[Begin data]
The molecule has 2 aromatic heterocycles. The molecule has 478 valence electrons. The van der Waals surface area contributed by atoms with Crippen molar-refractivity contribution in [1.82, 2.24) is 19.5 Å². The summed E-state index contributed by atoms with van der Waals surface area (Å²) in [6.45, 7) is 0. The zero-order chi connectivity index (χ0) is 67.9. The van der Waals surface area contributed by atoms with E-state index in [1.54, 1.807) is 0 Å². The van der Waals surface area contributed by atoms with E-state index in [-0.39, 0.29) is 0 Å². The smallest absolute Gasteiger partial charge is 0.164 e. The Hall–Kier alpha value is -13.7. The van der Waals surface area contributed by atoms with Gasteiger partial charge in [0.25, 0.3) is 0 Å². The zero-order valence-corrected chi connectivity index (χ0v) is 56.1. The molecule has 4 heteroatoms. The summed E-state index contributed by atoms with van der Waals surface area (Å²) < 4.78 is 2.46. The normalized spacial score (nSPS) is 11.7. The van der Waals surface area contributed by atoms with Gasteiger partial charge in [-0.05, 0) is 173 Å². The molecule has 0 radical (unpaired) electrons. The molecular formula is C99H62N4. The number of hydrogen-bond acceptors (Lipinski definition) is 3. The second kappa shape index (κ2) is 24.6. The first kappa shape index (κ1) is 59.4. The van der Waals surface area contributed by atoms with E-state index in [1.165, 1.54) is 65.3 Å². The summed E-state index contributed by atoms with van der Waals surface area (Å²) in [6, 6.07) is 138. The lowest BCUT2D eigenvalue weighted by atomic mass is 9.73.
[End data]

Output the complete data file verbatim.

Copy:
The molecule has 2 aromatic heterocycles. The molecule has 478 valence electrons. The van der Waals surface area contributed by atoms with Crippen molar-refractivity contribution in [1.82, 2.24) is 19.5 Å². The summed E-state index contributed by atoms with van der Waals surface area (Å²) in [6.45, 7) is 0. The zero-order chi connectivity index (χ0) is 67.9. The van der Waals surface area contributed by atoms with E-state index in [1.54, 1.807) is 0 Å². The van der Waals surface area contributed by atoms with E-state index in [-0.39, 0.29) is 0 Å². The smallest absolute Gasteiger partial charge is 0.164 e. The Hall–Kier alpha value is -13.7. The van der Waals surface area contributed by atoms with Gasteiger partial charge in [0.25, 0.3) is 0 Å². The zero-order valence-corrected chi connectivity index (χ0v) is 56.1. The molecule has 4 heteroatoms. The summed E-state index contributed by atoms with van der Waals surface area (Å²) < 4.78 is 2.46. The normalized spacial score (nSPS) is 11.7. The van der Waals surface area contributed by atoms with Gasteiger partial charge in [-0.05, 0) is 173 Å². The molecule has 0 radical (unpaired) electrons. The molecular formula is C99H62N4. The number of hydrogen-bond acceptors (Lipinski definition) is 3. The second kappa shape index (κ2) is 24.6. The first kappa shape index (κ1) is 59.4. The van der Waals surface area contributed by atoms with E-state index in [1.165, 1.54) is 65.3 Å². The summed E-state index contributed by atoms with van der Waals surface area (Å²) in [6, 6.07) is 138. The lowest BCUT2D eigenvalue weighted by atomic mass is 9.73.